About The Author

Katie Salidas is a USA Today bestselling author and RONE award winner known for her unique genre-blending style.

Since 2010 she's penned five bestselling book series: the Immortalis, Olde Town Pack, Little Werewolf, Chronicles of the Uprising, and the all-new Agents of A.S.S.E.T. series. As her not-so-secret alter ego, Rozlyn Sparks, she is a USA Today bestselling author of romance with a naughty side.

In her spare time Katie also produces and hosts a YouTube talk show; Spilling Ink. She also has a regular column on First Comics News where she explores writing from a nerdy perspective.


My husband was supposed to be the writer in the family. He got his degree in Film. He has books and books on screenwriting, plotting, and scene setting. He always jokes that I got the benefit of his degree. In the beginning I would him why he doesn't write? He would always shrug his shoulders and grumble about how hard it is to break into the market.

Today, as we were shopping, we ran into one of his old professors. You should have seen his face light up. He was so excited to talk to someone who was once a mentor to him. The professor asked what my husband had been up to and he admitted the never used his degree. After a bit of a chat with the professor regaling us with the accomplishments of other students that my husband had known, he said something I had been telling the Hubby for a long time. "If you want to write, just do it". You can't get anywhere if you don't do the first step. He even suggested Hubby try to adapt my novels to screenplays, just to have something to do.

It was a great little chat and as we walked away and husband seemed like he was a little more willing and motivated to take the plunge. He said he was going to revisit his original screenplay and get it ready to try and shop. He also has another screenplay in mind, something he had been bouncing around in his head for years.

I have my fingers crossed that he will actually stay motivated. He can be easily discouraged at times and breaking in to film is supposedly as hard if not harder than publishing.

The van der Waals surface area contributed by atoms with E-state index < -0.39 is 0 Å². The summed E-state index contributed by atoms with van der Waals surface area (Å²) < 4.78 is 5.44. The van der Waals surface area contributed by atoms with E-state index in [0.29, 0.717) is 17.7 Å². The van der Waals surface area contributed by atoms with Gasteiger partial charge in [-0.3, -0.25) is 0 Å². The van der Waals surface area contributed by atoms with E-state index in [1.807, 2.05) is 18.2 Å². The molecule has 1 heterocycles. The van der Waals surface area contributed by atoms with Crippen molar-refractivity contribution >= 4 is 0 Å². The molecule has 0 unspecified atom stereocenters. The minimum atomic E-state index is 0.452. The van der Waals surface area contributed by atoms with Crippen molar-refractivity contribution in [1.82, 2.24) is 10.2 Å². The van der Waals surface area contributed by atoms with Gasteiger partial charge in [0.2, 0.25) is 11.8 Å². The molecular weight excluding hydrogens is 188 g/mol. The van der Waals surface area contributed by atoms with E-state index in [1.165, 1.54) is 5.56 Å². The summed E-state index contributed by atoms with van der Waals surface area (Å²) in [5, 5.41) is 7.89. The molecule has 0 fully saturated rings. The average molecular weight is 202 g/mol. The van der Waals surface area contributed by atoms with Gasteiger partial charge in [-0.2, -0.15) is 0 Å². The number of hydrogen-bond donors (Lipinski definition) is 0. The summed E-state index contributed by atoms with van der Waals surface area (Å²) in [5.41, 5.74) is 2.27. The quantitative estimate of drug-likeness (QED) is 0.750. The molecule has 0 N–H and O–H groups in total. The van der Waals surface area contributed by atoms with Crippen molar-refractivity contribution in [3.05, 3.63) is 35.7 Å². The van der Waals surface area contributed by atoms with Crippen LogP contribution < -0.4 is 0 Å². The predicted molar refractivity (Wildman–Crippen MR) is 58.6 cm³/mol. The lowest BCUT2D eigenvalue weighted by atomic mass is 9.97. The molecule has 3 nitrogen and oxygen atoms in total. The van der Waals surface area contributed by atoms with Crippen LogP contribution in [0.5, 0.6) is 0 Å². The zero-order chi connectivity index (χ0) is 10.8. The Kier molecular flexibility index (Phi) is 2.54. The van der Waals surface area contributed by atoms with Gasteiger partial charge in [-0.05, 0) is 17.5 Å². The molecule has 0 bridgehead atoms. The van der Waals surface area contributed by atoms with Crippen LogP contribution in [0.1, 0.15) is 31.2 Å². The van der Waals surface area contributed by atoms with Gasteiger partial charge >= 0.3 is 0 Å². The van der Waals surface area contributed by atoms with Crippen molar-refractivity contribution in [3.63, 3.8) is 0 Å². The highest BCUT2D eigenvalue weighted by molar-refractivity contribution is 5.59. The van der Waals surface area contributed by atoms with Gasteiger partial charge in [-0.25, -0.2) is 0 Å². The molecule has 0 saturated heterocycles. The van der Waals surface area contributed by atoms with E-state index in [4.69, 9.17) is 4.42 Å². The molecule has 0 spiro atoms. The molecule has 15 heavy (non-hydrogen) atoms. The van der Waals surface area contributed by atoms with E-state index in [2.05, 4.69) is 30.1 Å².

So today's question is about motivation.

Let's face it. Sometimes we hate writing. It's not always glamorous. We don't always get a thrill from it. Sometimes it can be boring and monotonous. Some days your characters just aren't speaking to you. Your muse might have taken a vacation to the Bahamas and not told you. In short, some days it's more work than fun.

But we still do it.


Because something deep down is driving us forward.

For me, it's a combination of dream (to hold a book in my hand that was written by me), recognition (there is a certain sense of pride that comes with saying, 'I'm a published author.'), and escapism (let's face it, sometimes the fantasy world is so much better than the real one).

All together, those driving forces push me to create.

Don't get me wrong. I don't write every day. But I do call on these little motivators when I have received a rejection letter or when I have gotten a bad critique and yes especially when my muse has left and I am struggling to get through a scene.

So what is your motivation? What is your reason to write? Is it purely a need to create? Is publishing in some form or another your ultimate goal? What do you call on when you are feeling down and need that push to get back to the pen and paper again?